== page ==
North & South Differences in the Civil War Lesson for Kids

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  • 0:04 Civil War
  • 0:27 Cultural Differences
  • 1:11 Economic Differences
  • 1:56 Education
  • 3:01 Lesson Summary
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Lesson Transcript
Instructor: Andrea Miller

Andrea is currently a social studies middle school teacher in Ohio. She has a BA in history as well as a MEd in education. She has taught workshops including OGT Success and Writing for Life. Andrea has also been a middle school debate team coach for several years.

Before the Civil War in the United States, there were a lot of differences between the North and the South. These social, economic, and educational differences would not only worsen the war but also define its outcome. In this lesson, you will learn about these differences.

Civil War

The Civil War was a bloody battle fought between the Northern and Southern states of the United States of America. A civil war is a war fought between citizens of the same country. The Civil War in the United States was a war that had been years in the making. For decades, the North and the South fought over several economic and social issues.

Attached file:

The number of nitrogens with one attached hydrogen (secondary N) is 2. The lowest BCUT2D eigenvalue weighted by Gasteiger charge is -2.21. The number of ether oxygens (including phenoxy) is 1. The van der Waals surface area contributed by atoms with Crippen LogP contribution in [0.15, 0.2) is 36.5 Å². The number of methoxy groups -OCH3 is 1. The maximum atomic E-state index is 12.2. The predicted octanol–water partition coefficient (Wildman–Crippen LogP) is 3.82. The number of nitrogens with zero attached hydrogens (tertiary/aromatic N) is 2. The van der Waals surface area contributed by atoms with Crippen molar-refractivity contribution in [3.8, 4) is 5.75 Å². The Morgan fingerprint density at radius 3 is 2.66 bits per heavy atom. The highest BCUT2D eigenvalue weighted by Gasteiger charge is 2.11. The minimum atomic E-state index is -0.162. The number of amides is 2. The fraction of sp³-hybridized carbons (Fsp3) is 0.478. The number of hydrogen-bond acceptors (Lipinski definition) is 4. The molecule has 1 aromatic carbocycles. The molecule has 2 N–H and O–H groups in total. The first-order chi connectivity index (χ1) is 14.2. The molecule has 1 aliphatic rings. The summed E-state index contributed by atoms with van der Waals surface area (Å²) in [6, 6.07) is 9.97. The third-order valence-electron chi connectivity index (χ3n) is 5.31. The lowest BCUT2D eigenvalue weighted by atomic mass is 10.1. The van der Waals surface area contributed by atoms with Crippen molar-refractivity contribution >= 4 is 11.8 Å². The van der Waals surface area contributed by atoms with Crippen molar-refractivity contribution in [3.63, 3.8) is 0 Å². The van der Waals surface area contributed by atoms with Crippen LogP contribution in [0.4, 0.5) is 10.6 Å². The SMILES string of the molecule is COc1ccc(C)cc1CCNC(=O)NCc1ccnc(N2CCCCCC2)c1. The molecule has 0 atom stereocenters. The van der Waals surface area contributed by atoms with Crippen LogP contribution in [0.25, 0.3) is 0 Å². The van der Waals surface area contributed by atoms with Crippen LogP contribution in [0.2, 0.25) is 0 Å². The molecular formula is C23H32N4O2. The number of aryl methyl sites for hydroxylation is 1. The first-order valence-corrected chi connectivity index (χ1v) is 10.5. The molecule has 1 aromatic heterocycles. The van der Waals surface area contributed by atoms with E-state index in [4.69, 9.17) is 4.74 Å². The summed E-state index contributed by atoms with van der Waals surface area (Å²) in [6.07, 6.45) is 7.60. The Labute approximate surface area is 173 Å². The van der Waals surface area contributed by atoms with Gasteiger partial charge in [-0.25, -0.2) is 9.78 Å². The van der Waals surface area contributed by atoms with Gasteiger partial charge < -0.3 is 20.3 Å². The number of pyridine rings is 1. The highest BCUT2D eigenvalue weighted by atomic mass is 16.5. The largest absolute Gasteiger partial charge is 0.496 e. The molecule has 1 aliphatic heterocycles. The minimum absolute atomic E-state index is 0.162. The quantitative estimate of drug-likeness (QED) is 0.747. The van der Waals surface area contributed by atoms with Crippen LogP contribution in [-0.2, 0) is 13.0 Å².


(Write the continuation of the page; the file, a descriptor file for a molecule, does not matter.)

Cultural Differences

By the 1820s, people all throughout America were attending religious gatherings. A lot of these gatherings focused on social reform. This was called the Second Great Awakening. Many were thinking about how they could live a better, more moral life. This is when the abolition movement was born in the North. Abolitionists were people who believed in abolishing or getting rid of slavery.

In the North, the abolitionist movement took hold of many different people. All around the region, newspapers, speeches, and books were being written about bringing slavery to an end in the South. In the South, the Southerners were very concerned. Their economy and way of life were dependent upon slavery.

Economic Differences

In the South, life revolved around the cultivation of cash crops. The production of these raw materials was dependent on the hard work of slaves. Raw material production on that scale required a lot of labor. If farmers had to pay for that labor, they wouldn't have made much profit at all. Indigo, tobacco, rice, and cotton were grown in the South and sent all over the world, including the factories that dominated the northern region.

In the North, the economy was based primarily on urban, factory lifestyles. The heavily populated cities of the North, like Boston, New York, and Cincinnati, were brimming with textile mills and other early manufacturing plants. As a result, in the North, women and children were typically in the workplace as well as the men.

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